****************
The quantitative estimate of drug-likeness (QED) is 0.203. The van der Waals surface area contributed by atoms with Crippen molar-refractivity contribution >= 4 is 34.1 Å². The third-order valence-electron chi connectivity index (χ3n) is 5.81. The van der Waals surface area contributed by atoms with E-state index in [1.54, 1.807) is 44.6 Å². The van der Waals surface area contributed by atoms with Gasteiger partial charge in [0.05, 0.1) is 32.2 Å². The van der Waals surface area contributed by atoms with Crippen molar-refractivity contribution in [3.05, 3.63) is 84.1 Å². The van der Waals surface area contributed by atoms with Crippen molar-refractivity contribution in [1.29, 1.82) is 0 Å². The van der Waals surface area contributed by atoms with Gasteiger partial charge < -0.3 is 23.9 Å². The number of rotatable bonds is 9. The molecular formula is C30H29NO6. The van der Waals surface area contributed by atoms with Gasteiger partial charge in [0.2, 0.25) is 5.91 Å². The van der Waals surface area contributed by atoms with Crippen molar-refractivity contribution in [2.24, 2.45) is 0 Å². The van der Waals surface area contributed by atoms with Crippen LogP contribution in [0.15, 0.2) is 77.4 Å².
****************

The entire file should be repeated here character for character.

The quantitative estimate of drug-likeness (QED) is 0.203. The van der Waals surface area contributed by atoms with Crippen molar-refractivity contribution >= 4 is 34.1 Å². The third-order valence-electron chi connectivity index (χ3n) is 5.81. The van der Waals surface area contributed by atoms with E-state index in [1.54, 1.807) is 44.6 Å². The van der Waals surface area contributed by atoms with Gasteiger partial charge in [0.05, 0.1) is 32.2 Å². The van der Waals surface area contributed by atoms with Crippen molar-refractivity contribution in [3.05, 3.63) is 84.1 Å². The van der Waals surface area contributed by atoms with Crippen molar-refractivity contribution in [1.29, 1.82) is 0 Å². The van der Waals surface area contributed by atoms with Gasteiger partial charge < -0.3 is 23.9 Å². The number of rotatable bonds is 9. The molecular formula is C30H29NO6. The van der Waals surface area contributed by atoms with Gasteiger partial charge in [0.2, 0.25) is 5.91 Å². The van der Waals surface area contributed by atoms with Crippen molar-refractivity contribution in [2.24, 2.45) is 0 Å². The van der Waals surface area contributed by atoms with Crippen LogP contribution in [0.15, 0.2) is 77.4 Å².